NHTSA Administrator Announces New Crash Injury Research Center At Medical College of Wisconsin
October 25, 2001
October 25, 2001
Contact: Kathryn Henry
MILWAUKEE - The administrator of the U.S. Department of Transportation's National Highway Traffic Safety Administration (NHTSA), Jeffrey W. Runge, M.D., joined by Wisconsin officials and Medical College of Wisconsin faculty and representatives of Froedtert Hospital, today announced the opening of the 10th national Crash Injury Research and Engineering Network (CIREN) center. The center at the Medical College of Wisconsin will further the study of real-world automobile crashes and their prevention, and will help improve the prognosis and treatment of crash trauma patients.
"Research into the injuries suffered by people in real world crashes is a vital component of our program to make vehicles safer," Dr. Runge said. "The CIREN trauma centers are in a unique position to carry out that detailed research. CIREN's expansion continues important efforts to prevent injuries on America's highways and underscores safety once again as President Bush's highest transportation priority."
The center, self-funded by the Medical College and its partner, Froedtert Hospital, will conduct basic and clinical research and use the new findings to develop strategies to reduce fatalities and injuries in automobile crashes. A key focus of CIREN is to provide feedback to the auto industry. By designing safer vehicles, manufacturers will be able to prevent or mitigate severe injuries to crash victims - people who wouldn't have lived a decade or more ago now survive crashes because of vehicle safety devices, such as air bags.
It will be the first self-funded center in the CIREN network. Seven receive federal funding from NHTSA and two others, one in Birmingham, AL and the other in Falls Church, VA, are privately funded by Mercedes-Benz and Ford respectively.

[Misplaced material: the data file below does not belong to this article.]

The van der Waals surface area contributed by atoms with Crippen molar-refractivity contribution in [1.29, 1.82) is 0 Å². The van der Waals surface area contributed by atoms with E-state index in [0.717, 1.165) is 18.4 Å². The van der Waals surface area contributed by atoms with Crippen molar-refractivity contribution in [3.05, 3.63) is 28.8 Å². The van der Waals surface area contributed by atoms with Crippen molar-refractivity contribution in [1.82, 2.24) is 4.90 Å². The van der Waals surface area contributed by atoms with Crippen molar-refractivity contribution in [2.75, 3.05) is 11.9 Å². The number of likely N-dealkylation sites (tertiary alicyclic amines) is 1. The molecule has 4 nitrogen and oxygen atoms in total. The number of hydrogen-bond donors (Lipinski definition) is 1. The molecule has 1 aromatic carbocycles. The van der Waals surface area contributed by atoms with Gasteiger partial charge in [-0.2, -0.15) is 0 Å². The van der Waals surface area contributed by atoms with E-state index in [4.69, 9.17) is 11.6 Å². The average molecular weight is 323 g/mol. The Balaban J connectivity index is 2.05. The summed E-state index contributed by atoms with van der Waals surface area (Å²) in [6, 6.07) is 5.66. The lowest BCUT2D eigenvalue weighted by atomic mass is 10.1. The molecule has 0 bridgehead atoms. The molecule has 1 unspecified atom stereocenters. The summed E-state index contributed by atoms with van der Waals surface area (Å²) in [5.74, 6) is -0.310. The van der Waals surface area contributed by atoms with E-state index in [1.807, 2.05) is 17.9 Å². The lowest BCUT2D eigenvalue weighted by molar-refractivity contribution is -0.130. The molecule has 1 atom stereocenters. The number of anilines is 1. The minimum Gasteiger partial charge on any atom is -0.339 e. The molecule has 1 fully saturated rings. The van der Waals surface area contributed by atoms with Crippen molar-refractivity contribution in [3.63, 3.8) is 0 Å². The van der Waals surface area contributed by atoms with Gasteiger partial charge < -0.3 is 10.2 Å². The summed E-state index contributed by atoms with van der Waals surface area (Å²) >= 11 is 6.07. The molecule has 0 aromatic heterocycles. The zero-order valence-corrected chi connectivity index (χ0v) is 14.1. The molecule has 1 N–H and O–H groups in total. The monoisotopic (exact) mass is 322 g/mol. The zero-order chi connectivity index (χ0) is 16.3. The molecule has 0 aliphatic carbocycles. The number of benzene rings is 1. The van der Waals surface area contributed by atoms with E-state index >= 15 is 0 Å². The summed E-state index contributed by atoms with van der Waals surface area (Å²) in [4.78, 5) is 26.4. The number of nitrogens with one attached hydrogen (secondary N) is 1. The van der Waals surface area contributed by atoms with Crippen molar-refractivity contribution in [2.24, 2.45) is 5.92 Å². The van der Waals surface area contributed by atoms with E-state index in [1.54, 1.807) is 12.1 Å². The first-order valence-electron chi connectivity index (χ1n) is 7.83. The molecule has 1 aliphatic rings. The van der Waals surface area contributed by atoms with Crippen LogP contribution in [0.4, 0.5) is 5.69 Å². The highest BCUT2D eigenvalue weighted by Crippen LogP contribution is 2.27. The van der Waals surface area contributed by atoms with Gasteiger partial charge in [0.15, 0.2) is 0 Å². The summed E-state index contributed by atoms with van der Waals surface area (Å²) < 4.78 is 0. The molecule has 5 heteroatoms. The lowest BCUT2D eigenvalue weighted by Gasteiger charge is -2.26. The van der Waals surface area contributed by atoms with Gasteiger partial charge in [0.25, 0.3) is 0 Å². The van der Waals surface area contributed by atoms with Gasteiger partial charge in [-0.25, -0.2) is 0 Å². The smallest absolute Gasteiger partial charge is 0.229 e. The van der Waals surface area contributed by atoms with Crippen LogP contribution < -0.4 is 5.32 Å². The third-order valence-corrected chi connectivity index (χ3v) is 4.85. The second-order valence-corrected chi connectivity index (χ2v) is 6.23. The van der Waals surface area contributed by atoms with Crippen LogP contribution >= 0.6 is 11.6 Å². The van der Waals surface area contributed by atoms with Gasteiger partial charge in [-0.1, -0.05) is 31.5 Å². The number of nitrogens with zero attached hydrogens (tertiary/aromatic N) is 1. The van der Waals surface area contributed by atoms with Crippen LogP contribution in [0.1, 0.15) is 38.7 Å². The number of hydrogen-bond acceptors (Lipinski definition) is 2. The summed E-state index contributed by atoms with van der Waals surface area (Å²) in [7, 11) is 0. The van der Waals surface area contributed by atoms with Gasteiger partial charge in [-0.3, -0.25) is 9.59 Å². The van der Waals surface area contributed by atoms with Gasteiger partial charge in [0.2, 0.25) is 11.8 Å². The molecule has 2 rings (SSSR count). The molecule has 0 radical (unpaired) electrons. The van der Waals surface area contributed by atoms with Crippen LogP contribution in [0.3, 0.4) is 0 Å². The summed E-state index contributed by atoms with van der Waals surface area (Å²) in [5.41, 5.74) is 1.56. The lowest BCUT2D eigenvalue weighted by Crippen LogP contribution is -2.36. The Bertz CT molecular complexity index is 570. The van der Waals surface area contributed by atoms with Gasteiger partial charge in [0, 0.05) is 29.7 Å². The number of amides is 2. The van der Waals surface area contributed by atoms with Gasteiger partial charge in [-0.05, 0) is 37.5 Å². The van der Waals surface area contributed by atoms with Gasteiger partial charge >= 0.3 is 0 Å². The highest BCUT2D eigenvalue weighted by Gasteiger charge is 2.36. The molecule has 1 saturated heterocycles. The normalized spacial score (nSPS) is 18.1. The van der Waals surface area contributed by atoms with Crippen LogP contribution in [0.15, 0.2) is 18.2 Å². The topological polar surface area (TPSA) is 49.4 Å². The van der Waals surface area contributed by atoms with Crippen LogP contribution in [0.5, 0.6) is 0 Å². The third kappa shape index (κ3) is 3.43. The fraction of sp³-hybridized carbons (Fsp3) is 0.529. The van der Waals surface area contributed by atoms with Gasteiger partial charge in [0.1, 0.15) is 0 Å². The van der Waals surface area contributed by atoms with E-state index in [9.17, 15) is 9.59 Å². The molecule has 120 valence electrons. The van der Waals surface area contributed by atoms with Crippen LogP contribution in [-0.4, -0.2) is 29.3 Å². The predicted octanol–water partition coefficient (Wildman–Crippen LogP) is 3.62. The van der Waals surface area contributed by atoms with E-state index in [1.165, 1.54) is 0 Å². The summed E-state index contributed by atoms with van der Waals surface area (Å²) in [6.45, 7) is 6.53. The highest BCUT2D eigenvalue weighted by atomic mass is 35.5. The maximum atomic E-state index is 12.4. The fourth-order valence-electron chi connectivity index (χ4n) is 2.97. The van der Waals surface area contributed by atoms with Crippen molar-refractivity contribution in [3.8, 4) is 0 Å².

"The mission of the CIREN center epitomizes what we do at the Medical College," said T. Michael Bolher, J.D., President and Chief Executive Officer. "It is to teach and train doctors, create new knowledge, provide humane and expert patient care and leadership in health services. It also will forge local, regional, national and global partnerships in education, health care and research and be a national repository for biomechanics and biomedical research."
The Medical College of Wisconsin was chosen as a CIREN center because of its historical commitment, over two decades, to biomedical research, and its international reputation in biomechanics; the Level 1 Trauma Center of its primary adult and pediatric partners, Froedtert Hospital and Children's Hospital of Wisconsin; and its unparalleled impact testing facilities at the Veterans Medical Center in Milwaukee.
Created in 1996 by NHTSA, CIREN's mission is to reduce the severity of injuries and gain a better understanding of crash dynamics to reduce deaths, disabilities, and human and economic costs. A linked computer network allows all CIREN researchers to review crash and injury data and share their expertise.
NHTSA's nine other CIREN centers are the R Adams Cowley Shock Trauma Center, Baltimore; University of Medicine and Dentistry/New Jersey Medical School, Newark, NJ; Children's National Medical Center, Washington, DC.; Lehman Injury Research Center, University of Miami School of Medicine, Miami; University of Michigan Medical Center, Ann Arbor; Harborview Injury Prevention Center, Seattle; the San Diego County Trauma System, San Diego; the Mercedes-Benz CIREN Center at the University of Alabama at Birmingham; and the Ford Inova Fairfax Hospital Center in Falls Church.
Research findings and other information on CIREN are on the Internet at http://www-nrd.nhtsa.dot.gov/departments/nrd-50/ciren/ciren.html.
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